Chuck Colson dedicated a recent BreakPoint commentary to Discovery Institute’s report on Judge Jones’s ruling in the Kitzmiller v. Dover case, which found that Judge Jones copied more than 90% of his ruling on whether intelligent design is science from the ACLU. He writes,
Thus, as the Discovery Institute notes, the central part of the ruling reflects no original, deliberative activity or independent examination of the record on the judge’s part.
And that’s not all. The problem when you let somebody else write your decision is that they may make a mistake. And you, then, look silly.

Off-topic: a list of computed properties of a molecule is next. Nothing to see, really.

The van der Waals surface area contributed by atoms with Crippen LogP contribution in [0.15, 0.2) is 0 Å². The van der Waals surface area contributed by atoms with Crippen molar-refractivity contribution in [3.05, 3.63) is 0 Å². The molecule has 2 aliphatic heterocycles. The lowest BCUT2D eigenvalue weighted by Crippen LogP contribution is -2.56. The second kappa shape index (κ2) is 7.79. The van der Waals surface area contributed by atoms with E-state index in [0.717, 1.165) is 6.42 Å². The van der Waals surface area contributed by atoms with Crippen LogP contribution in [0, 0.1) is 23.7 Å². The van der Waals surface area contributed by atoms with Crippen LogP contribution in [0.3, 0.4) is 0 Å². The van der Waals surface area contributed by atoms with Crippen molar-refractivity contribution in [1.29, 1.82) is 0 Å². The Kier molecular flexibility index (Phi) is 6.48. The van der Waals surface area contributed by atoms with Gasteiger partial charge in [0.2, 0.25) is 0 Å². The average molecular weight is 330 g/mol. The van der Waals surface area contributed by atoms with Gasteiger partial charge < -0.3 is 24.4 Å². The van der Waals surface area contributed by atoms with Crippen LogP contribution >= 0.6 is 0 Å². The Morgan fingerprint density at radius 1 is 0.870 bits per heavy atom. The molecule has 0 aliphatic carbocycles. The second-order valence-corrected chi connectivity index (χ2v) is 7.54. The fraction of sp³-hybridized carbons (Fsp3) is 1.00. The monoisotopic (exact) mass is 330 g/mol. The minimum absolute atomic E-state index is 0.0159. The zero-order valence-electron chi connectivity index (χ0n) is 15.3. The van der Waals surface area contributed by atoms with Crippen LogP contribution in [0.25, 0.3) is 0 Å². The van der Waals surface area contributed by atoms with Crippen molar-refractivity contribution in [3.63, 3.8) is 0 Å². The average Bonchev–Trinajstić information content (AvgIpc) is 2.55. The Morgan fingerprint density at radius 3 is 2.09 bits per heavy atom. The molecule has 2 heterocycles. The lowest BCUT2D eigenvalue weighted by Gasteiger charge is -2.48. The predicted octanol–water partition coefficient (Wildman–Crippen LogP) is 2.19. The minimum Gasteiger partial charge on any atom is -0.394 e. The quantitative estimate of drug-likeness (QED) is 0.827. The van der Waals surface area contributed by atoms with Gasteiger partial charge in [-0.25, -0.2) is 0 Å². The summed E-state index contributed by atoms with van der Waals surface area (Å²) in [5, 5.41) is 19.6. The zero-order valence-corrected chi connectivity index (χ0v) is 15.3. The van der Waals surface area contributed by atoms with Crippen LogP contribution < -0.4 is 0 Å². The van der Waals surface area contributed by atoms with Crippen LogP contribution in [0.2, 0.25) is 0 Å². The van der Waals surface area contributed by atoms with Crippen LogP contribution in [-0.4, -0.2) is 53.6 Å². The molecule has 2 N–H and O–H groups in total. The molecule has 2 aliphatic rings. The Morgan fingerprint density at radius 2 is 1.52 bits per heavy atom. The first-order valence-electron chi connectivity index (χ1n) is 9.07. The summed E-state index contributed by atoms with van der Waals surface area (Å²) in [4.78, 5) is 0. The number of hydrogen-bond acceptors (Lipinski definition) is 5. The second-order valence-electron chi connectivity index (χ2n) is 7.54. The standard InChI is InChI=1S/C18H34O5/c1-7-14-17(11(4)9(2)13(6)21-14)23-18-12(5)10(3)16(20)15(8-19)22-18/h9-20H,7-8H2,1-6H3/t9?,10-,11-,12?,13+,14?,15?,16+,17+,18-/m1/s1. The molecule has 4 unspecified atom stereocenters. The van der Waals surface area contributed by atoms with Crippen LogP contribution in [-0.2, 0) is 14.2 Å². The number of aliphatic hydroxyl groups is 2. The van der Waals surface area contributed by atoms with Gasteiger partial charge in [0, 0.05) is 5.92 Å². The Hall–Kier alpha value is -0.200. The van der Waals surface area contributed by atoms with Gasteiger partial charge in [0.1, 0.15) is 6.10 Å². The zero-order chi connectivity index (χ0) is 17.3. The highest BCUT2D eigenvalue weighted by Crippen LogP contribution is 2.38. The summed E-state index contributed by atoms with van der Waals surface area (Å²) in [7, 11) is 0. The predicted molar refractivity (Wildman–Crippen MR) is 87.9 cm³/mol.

This is the point of why Judge Jones’ copying of the ACLU brief undermines the credibility of his decision in Dover. Colson’s response is clear:
Cutting and pasting from one side’s brief does not say much for impartiality–something for you to point out next time someone throws the Dover decision in your face.